by Alexandra Christo
Publication: October 11, 2022
**I received a copy of the book through NetGalley. I voluntarily read and reviewed it. All opinions are my own.**
Inspired by Rapunzel, Christo’s damsel in the tower is a yellow-eyed, green hair witch heir who has been locked away by an immortal king. Selestra is only allowed in public during the Festival of Predictions when candidates arrive at the castle for a chance to earn a wish and even steal the king’s immortality by escaping the death foretold by the king’s witch, Selestra’s mother. Selestra discovers her fate is linked to Nox, a candidate and one of the king’s soldiers, when she is ordered to predict his death. Princess of Souls was an unexpected treat, one that was both amazing and disappointing.
I was immediately hooked by the first lines, “I can tell someone when they’re going to die. All I need is a lock of hair and their soul.” With its emphasis on death, I was fully prepared for a grim take on the fairytale and did not suspect the lighter fare it became after Selestra and Nox meet. Selestra adheres to strict protocols in the presence of her mother and the king and this is how readers meet her at the beginning–solemn and obedient, trying to take up the least amount of space as possible. She yearns for company and freedom. Nox doesn’t seem to take things very seriously with his seemingly easygoing personality. Underneath the facade is a deadly soldier seeking revenge. Selestra and Nox clash at nearly every opportunity and the witty banter is especially entertaining. She calls him out for everything (big or small, necessary or not), and he teases her relentlessly. Their chemistry blooms quickly even as they tell themselves nothing going on.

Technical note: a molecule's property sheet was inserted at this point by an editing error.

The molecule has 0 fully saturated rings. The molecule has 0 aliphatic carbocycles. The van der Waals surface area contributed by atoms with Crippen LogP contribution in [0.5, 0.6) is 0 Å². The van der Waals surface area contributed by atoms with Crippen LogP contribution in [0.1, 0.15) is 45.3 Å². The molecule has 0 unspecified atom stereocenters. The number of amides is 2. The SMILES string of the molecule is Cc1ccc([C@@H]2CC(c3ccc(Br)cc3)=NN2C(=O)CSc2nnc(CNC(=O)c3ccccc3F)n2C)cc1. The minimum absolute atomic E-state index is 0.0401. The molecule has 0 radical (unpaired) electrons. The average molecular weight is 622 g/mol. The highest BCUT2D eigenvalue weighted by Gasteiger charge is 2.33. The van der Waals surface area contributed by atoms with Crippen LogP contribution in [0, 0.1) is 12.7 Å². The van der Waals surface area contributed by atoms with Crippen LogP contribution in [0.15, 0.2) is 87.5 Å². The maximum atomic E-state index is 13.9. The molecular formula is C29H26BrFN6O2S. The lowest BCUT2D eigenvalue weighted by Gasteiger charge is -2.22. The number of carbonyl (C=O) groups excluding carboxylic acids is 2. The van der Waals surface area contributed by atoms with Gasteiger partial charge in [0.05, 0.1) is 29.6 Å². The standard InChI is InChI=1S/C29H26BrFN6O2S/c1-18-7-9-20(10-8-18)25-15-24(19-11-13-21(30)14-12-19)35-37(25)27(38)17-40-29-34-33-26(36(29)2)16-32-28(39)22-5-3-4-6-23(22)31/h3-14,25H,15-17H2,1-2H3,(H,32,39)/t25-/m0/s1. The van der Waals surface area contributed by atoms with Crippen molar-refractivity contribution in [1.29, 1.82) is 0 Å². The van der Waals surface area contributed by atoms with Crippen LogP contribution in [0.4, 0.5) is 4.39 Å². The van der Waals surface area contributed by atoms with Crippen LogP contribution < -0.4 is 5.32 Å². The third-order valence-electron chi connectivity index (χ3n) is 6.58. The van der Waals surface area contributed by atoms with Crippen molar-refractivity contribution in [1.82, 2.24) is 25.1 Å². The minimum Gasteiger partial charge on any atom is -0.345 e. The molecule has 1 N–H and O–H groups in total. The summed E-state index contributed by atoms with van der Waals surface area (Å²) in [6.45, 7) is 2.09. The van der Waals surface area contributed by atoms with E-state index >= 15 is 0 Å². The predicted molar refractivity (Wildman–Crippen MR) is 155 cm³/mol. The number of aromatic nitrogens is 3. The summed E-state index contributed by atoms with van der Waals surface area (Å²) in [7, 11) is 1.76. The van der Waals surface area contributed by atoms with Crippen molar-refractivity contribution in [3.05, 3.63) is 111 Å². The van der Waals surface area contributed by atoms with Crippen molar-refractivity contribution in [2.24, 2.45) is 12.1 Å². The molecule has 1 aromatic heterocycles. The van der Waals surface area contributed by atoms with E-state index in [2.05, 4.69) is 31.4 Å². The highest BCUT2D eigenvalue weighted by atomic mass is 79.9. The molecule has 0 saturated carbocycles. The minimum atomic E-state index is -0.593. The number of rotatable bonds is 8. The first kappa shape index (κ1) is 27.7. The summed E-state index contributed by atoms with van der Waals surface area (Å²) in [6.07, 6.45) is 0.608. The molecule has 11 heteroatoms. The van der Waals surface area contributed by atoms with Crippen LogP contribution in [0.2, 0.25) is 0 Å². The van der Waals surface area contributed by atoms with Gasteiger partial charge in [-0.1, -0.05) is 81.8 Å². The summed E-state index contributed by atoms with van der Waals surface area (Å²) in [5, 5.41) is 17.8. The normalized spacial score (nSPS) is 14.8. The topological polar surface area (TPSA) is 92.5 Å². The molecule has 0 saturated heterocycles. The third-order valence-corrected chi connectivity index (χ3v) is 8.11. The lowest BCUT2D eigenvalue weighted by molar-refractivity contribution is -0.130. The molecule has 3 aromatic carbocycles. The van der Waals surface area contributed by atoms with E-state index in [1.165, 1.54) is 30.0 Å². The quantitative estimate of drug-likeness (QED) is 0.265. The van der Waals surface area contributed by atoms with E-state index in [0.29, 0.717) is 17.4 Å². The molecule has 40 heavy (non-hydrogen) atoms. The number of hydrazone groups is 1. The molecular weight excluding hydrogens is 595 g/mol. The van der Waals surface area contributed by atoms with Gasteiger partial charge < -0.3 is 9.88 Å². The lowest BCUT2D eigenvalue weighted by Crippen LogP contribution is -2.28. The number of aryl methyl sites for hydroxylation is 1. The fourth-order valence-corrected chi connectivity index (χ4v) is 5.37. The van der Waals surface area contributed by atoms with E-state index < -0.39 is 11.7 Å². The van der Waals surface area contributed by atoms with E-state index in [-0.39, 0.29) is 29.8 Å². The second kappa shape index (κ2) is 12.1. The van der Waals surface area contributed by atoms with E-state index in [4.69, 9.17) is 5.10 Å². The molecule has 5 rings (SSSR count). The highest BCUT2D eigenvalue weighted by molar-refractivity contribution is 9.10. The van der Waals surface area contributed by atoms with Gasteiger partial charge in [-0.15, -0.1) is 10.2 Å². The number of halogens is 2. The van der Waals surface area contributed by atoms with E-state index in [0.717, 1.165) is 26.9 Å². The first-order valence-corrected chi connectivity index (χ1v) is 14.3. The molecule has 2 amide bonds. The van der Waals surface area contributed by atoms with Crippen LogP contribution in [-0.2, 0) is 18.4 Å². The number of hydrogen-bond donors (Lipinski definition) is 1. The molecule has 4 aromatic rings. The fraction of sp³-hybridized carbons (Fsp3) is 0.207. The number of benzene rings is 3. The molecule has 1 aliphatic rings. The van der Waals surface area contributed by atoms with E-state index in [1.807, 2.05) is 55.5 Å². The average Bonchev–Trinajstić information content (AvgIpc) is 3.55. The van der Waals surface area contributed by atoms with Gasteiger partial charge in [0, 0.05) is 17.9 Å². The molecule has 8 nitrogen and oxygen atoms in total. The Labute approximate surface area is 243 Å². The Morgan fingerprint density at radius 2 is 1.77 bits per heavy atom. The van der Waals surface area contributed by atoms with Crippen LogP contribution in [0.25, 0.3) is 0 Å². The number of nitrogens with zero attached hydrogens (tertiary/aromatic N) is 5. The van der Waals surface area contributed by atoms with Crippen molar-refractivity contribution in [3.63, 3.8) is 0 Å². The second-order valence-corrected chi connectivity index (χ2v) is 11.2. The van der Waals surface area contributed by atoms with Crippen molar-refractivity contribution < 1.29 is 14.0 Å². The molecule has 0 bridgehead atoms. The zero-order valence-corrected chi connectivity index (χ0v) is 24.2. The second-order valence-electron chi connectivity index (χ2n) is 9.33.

Because Nox and Selestra are the central characters, they are the most developed. There are additional side characters who help fill out the story, but not nearly enough pages to develop them into rounded characters. For instance, the immortal king serves as the main villain and is more fleshed out. He has a backstory but never moves beyond being a token villain. His existence is the real threat, motivating Nox and Selestra to keep moving, but he does not do very much beyond this.
There’s so much contained in the second half, and I wanted to spend more time with the characters and the many events that unfold. This would have been a wonderful opportunity for further world-building and to develop the side characters that appear. Because this is standalone, everything zipped by, and I didn’t have a chance to immerse myself in some of the interesting parts of the story. By the time I knew it, I was already nearing the end and not entirely satisfied with how the book teased spectacular things but did not entirely follow through.
Princess of Souls took me on a grand adventure that I wish lasted longer than a single volume. I was not prepared to say goodbye to Selestra and Nox when the book ended. I know we get the book authors write, but I could not help but want so much more. Individuals looking for adventure and a quick read will enjoy the novel.
Leave a Reply